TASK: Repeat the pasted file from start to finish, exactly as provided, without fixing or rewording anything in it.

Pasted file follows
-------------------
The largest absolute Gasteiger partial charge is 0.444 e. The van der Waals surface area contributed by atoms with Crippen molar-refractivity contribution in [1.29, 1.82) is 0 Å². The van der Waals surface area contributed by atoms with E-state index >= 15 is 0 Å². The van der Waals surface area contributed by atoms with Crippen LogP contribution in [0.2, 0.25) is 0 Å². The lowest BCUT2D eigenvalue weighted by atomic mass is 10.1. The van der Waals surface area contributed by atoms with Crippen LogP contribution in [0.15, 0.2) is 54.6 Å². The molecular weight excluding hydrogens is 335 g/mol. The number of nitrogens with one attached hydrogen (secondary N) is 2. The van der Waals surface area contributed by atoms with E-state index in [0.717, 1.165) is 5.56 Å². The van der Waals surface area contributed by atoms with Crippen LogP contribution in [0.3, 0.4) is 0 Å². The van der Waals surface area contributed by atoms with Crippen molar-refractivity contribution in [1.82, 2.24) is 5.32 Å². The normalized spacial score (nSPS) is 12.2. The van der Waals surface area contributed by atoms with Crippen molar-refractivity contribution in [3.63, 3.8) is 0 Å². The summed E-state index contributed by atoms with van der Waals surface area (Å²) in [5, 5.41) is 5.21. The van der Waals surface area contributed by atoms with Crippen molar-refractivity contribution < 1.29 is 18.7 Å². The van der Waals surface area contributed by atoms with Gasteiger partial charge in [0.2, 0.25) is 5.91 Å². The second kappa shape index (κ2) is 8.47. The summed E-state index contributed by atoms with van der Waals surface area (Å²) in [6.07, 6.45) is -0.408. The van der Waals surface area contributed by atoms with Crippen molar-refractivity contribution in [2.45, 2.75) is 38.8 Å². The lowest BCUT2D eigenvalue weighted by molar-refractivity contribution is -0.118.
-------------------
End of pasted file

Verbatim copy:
The largest absolute Gasteiger partial charge is 0.444 e. The van der Waals surface area contributed by atoms with Crippen molar-refractivity contribution in [1.29, 1.82) is 0 Å². The van der Waals surface area contributed by atoms with E-state index >= 15 is 0 Å². The van der Waals surface area contributed by atoms with Crippen LogP contribution in [0.2, 0.25) is 0 Å². The lowest BCUT2D eigenvalue weighted by atomic mass is 10.1. The van der Waals surface area contributed by atoms with Crippen LogP contribution in [0.15, 0.2) is 54.6 Å². The molecular weight excluding hydrogens is 335 g/mol. The number of nitrogens with one attached hydrogen (secondary N) is 2. The van der Waals surface area contributed by atoms with E-state index in [0.717, 1.165) is 5.56 Å². The van der Waals surface area contributed by atoms with Crippen LogP contribution in [0.3, 0.4) is 0 Å². The van der Waals surface area contributed by atoms with Crippen molar-refractivity contribution in [1.82, 2.24) is 5.32 Å². The normalized spacial score (nSPS) is 12.2. The van der Waals surface area contributed by atoms with Crippen molar-refractivity contribution in [3.63, 3.8) is 0 Å². The summed E-state index contributed by atoms with van der Waals surface area (Å²) in [5, 5.41) is 5.21. The van der Waals surface area contributed by atoms with Crippen molar-refractivity contribution < 1.29 is 18.7 Å². The van der Waals surface area contributed by atoms with Gasteiger partial charge in [0.2, 0.25) is 5.91 Å². The second kappa shape index (κ2) is 8.47. The summed E-state index contributed by atoms with van der Waals surface area (Å²) in [6.07, 6.45) is -0.408. The van der Waals surface area contributed by atoms with Crippen molar-refractivity contribution in [2.45, 2.75) is 38.8 Å². The lowest BCUT2D eigenvalue weighted by molar-refractivity contribution is -0.118.